As an obsessive Wes Craven fan, I thought I knew everything about A Nightmare on Elm Street, but I was wrong—very wrong. Because according to a long lost deleted scene, the Elm Street kids who seemed to be getting randomly attacked by Freddy Kreuger weren’t random at all.
See for yourself. That’s a freaked-out, sleep-deprived Nancy (Heather Langenkamp) learning the truth about Freddy from her loopy mother, Marge (Ronee Blakely). Most of this scene appears in the movie; we already know that before becoming a dream-haunting demon, Freddy was a “filthy child murderer,” and the Elm Street parents turned fire-starting vigilantes to stop him.
But the rest of the scene includes the reveal that Nancy’s ill-fated friends Glen, Rod, and Tina all had a brother or sister that was killed by Freddy when he was still human. Marge adds: “You too, Nancy. You weren’t always an only child.” (Then it goes into the familiar lines that finish out the scene, ending with “It’s okay now. You can sleep.”)
This isn’t quite earth-shattering on the level of, say, Halloween II’s revelation that Laurie Strode is the long-lost younger sister of Michael Myers, but it does make a major connection between Freddy and his victims, as well as much stronger justification for the adults to burn the child-murdering Freddy (who was captured, but released on a technicality at the time). That said, though, the gruesome deaths of Nancy’s friends, as well as a desire to save her own skin, offers more than enough motivation in the film as it stands.
As Bloody Disgusting, which deserves all the kudos for dusting off this obscure Nightmare nugget, points out, this clip has been curiously absent from most special-edition releases of the 1984 classic:
Wes Craven’s A Nightmare on Elm Street has been released countless times on home video, most recently as part of a 5-disc collection that brought together the entire original franchise on Blu-ray. But not all the special features from previous releases were ported over for that Blu-ray, notably a series of deleted scenes that have mostly flown under the radar over the years.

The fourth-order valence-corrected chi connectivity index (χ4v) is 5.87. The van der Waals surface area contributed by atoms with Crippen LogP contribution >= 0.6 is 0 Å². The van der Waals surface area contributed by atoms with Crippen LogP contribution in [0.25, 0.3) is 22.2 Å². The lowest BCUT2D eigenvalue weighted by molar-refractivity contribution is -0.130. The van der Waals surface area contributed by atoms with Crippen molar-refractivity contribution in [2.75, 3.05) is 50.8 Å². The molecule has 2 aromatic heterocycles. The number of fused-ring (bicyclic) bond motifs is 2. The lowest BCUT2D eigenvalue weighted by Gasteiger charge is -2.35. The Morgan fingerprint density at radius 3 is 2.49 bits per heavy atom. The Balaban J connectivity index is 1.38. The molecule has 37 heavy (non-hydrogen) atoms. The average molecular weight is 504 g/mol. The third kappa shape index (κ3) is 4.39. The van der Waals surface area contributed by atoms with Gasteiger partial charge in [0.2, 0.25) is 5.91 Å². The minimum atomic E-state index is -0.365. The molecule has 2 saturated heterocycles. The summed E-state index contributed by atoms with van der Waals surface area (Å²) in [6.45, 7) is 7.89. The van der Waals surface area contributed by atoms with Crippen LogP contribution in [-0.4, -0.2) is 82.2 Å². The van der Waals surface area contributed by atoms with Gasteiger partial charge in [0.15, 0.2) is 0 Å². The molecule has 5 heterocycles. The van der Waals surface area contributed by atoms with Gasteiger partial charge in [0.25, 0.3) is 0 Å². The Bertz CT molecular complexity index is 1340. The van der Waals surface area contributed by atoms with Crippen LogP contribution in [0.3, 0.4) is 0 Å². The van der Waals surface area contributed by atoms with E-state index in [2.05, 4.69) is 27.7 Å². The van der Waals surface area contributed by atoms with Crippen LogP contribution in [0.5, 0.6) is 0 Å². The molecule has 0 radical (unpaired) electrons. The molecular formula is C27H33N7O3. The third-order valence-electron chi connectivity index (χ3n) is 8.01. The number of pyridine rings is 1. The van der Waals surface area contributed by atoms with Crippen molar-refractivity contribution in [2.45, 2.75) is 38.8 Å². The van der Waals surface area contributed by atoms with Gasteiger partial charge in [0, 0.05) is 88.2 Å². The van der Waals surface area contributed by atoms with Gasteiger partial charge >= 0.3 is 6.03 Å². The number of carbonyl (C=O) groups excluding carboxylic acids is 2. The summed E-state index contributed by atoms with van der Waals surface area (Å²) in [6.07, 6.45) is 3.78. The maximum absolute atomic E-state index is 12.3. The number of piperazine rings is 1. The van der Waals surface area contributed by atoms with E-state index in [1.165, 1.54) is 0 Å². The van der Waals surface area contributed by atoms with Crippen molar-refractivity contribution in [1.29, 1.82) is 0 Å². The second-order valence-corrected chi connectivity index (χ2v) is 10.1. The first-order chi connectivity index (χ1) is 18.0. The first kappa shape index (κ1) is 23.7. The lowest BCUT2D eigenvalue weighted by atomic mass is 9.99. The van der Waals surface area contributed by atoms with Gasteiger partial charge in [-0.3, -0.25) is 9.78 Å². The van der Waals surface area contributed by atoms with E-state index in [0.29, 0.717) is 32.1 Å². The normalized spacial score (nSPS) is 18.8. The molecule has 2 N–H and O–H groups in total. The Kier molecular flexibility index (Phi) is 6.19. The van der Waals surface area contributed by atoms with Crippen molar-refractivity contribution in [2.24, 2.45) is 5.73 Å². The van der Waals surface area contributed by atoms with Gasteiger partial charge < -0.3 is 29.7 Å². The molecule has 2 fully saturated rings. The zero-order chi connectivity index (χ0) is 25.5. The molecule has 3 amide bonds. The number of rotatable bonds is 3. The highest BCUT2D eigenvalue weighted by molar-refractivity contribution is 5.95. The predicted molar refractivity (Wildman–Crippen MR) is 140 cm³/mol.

Back in 1996, Elite Entertainment gave A Nightmare on Elm Street a Collector’s Edition Laserdisc release, and that was the very first time the aforementioned scenes were made available to the public. The scenes, running just a few minutes total, were subsequently found on a Collector’s Edition VHS of the classic film, but oddly enough, haven’t really been seen or heard from since.
Perhaps that’s because it doesn’t add that much to the film other than being a curious footnote. (Other deleted scenes, including the film’s alternate endings, are far easier to come across.) But it does explain a bit more about why Nancy’s father and mother split up, and perhaps explains why Marge started hitting the bottle so hard after she helped kill Freddy. In this case, it wasn’t guilt she was feeling—it was the loss of her child. Which makes a lot more sense.